SUPPLY-CHAIN OPERATIONS: Wal-Mart Stores

In November 2007, Wal-Mart Stores released a top-to-bottom update of its sustainability efforts. The overview looked at company initiatives ranging from improving operational efficiencies through packaging and waste reduction, to reducing energy usage and promoting the idea to customers, to upgrading employee health benefits. This comprehensive approach continues to impress many in the industry, if

In November 2007, Wal-Mart Stores released a top-to-bottom update of its sustainability efforts. The overview looked at company initiatives ranging from improving operational efficiencies through packaging and waste reduction, to reducing energy usage and promoting the idea to customers, to upgrading employee health benefits.

This comprehensive approach continues to impress many in the industry, if for no other reason than the global retailer's ability to create a ripple effect up and down the supply chain.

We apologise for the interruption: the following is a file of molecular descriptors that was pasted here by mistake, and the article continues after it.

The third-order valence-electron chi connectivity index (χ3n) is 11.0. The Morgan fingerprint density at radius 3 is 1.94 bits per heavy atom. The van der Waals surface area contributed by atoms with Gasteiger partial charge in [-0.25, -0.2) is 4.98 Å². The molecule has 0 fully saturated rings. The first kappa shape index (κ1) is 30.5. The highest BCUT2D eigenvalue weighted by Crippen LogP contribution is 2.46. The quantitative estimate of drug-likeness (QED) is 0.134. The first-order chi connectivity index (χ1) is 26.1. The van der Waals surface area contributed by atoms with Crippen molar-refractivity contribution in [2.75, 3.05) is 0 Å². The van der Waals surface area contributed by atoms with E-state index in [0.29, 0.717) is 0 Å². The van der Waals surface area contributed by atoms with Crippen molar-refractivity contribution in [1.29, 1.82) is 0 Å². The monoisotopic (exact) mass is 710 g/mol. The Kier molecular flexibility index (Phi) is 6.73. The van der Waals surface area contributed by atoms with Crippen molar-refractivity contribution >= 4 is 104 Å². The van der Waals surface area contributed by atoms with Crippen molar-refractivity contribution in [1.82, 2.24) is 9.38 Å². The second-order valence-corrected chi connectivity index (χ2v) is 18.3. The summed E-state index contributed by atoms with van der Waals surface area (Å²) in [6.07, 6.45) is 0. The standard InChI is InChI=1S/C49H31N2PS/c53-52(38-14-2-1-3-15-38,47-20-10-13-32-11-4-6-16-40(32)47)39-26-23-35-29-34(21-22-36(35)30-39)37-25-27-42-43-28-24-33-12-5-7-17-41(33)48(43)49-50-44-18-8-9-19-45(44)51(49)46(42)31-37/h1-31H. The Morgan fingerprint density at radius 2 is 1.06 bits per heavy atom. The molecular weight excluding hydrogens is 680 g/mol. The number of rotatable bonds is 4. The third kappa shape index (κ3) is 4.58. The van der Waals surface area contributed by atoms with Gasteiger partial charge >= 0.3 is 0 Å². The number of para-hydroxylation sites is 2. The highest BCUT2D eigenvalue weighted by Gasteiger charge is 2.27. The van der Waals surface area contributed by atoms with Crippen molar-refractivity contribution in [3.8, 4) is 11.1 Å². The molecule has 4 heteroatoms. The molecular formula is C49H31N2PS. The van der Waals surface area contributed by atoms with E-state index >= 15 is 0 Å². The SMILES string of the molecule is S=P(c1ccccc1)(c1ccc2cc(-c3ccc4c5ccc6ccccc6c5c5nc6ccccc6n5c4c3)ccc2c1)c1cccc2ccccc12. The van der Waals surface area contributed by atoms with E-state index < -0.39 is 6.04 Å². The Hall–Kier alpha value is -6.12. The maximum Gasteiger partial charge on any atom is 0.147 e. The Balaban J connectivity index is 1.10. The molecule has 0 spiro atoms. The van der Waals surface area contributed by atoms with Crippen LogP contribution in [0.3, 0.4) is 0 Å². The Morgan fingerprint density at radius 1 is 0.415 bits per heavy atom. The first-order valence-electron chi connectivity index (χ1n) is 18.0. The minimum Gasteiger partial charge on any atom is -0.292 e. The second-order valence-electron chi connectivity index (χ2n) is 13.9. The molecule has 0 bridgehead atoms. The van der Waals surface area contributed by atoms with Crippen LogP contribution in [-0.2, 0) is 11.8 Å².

“Our research shows that roughly 40% of shoppers are specifically motivated by environmental issues, so any manufacturer or retailer not taking measures to reduce their impact will be at a disadvantage,” said Jim Wisner, president of Wisner Marketing Group, Libertyville, Ill.

With more than 7,000 stores of all sizes open around the world, Wal-Mart has long been an expert in distribution efficiencies. The mega retailer has led the way in packaging reduction efforts by calling on more than 60,000 worldwide suppliers to reduce their overall material use. Wal-Mart's Packaging Network aims to be “packaging neutral” by 2025.

Customers are seeing results on the shelves: All liquid laundry detergent is now concentrated, and some 75 of Wal-Mart's private-label products have been redesigned to eliminate the PVC packaging previously used to ship each item.

The retailer estimates that the efforts prevent approximately 667,000 metric tons of carbon dioxide from entering the atmosphere, keep 213,000 trucks off the road and save 66.7 million gallons of diesel fuel annually.